Morgan Rider and the Deep Dark River – Leviathan and the Deep Dark Blue Review

My taste in music is a bit scattered. If I had to guess, I’d say that’s partly due to the fact that I’ll listen happily to just about anything, but I like to live with a genre for a long time before absorbing a new one into my regular rotation. My main musical gaps feature the various branches of folk. I’ve been meaning to change that for years now, but I constantly put it off for one reason or another. When I saw a folk metal album drop in our bin, I figured, “why not start now?” Hence, Morgan Rider and the Deep Dark River’s debut record Leviathan and the Deep Dark Blue. No expectations. No assumptions. Just me, embarking on a voyage into uncharted waters.

When I say this is MRatDDR’s debut record, I do not mean to imply this is Morgan Rider’s first foray in the musical realm. The Canadian multi-instrumentalist participated in numerous past projects, played live for years both as part of those projects and as a solo artist, and has even had his music licensed for various purposes. Needless to say, the man has experience. For this endeavor he performs as vocalist, guitarist (lead, bass and slide), keyboardist, pianist and percussionist. Joining him are Nathen Morrison on the cello and Ty Burt on mandolin. Together they craft mournful folk rock that blends elements of soul and blues, and at times just a touch of post-rock (“The Seafarers”). The end result is beautiful and affecting, resonant on a deep emotional plane.

The blunt riffs to which I’ve become accustomed are nonexistent. In their stead melodious strumming and contemplative leads populate the instrumentation. Cello plays the main support character in this group, and without it Leviathan would lose at least a full third of its spirit. “Ignite the Tempests” and “When the Waves are Stilled” represent stellar examples of this phenomenon, with the cello marvelously complementing the bluesy swagger of the former and solidifying the contemplative character of the latter. The piano and synth work also fills an important role, moving my heart through “Dread” and “Beneath the Crushing Tides” with all of the tenderness I could ever want from a single piece of music. In this way, the album is an unqualified success.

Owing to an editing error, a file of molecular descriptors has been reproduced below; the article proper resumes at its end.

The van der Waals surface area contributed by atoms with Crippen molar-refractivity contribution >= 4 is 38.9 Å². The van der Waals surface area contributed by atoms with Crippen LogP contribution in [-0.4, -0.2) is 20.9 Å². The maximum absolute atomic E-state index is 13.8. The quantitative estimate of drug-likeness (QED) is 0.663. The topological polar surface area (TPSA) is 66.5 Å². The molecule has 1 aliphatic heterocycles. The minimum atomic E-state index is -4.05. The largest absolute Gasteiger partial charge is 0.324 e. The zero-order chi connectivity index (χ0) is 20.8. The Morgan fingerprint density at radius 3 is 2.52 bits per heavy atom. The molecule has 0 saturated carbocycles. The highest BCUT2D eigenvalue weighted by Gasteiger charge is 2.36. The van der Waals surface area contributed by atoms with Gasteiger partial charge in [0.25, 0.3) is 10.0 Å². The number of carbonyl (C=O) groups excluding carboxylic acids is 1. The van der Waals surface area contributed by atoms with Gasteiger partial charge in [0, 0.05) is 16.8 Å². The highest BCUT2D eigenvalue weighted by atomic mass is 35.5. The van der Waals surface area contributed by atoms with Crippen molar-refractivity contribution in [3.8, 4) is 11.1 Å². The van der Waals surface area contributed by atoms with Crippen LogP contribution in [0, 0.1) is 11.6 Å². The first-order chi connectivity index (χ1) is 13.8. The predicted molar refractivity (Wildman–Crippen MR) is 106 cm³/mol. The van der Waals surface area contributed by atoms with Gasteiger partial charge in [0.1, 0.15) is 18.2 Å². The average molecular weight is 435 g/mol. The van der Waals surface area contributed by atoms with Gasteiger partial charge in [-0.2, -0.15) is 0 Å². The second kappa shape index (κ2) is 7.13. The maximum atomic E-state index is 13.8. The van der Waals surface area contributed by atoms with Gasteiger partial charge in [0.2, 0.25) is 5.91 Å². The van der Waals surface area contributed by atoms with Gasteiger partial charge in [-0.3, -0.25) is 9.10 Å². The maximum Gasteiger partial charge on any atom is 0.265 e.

So what’s the catch? For me, it’s the vocals and the mixing. Morgan has a soulful croon, heavily weighted towards personality as opposed to technical proficiency. However, the vocals feel at odds with the music supporting them for the first half of the record, whereas all elements mesh successfully with the vocals in the back half. It’s a bizarre experience considering that, thematically, the album feels cohesive. Even when Morgan’s tones themselves don’t put me off, the mix puts him right in my face at all times, distracting me from the gorgeous arrangements behind him. One way or another, I lose some measure of immersion.

As if to further highlight the issue, my promo came with an acoustic rendition of every song proper, and every single one is far and away the superior variant. In fact, I like the unplugged songs so much more than the electrified versions that I assigned two scores at the bottom of this review. Not only is the mix balanced and full there, but the vocals also feel completely natural and engaging throughout. As a result, the impact of the record in its amp-less form trounces that of the amplified package.

I essentially have two records in front of me. One—the electrified iteration—is likely what most will hear when they search for samples of Leviathan and the Deep Dark Blue. The other is the preferable acoustic option. If Morgan Rider and the Deep Dark River do the smart thing and offer the latter edition as a separate disc or download, grab it on the spot. Audiences should find it a thoughtful, immaculately detailed journey brimming with emotion and substance. Otherwise, prepare for an album with abundant potential and a few glaring flaws. Or, buy the combined collection from the Bandcamp link below and go from there. The choice is yours.

Ratings: 2.5/5.0 (Electric) | 3.5/5.0 (Acoustic)
DR: 6 (Electric) | 11 (Acoustic) | Format Reviewed: 320 kbps mp3
Labels: North Soul Records
Websites: |
Releases Worldwide: November 22nd, 2019

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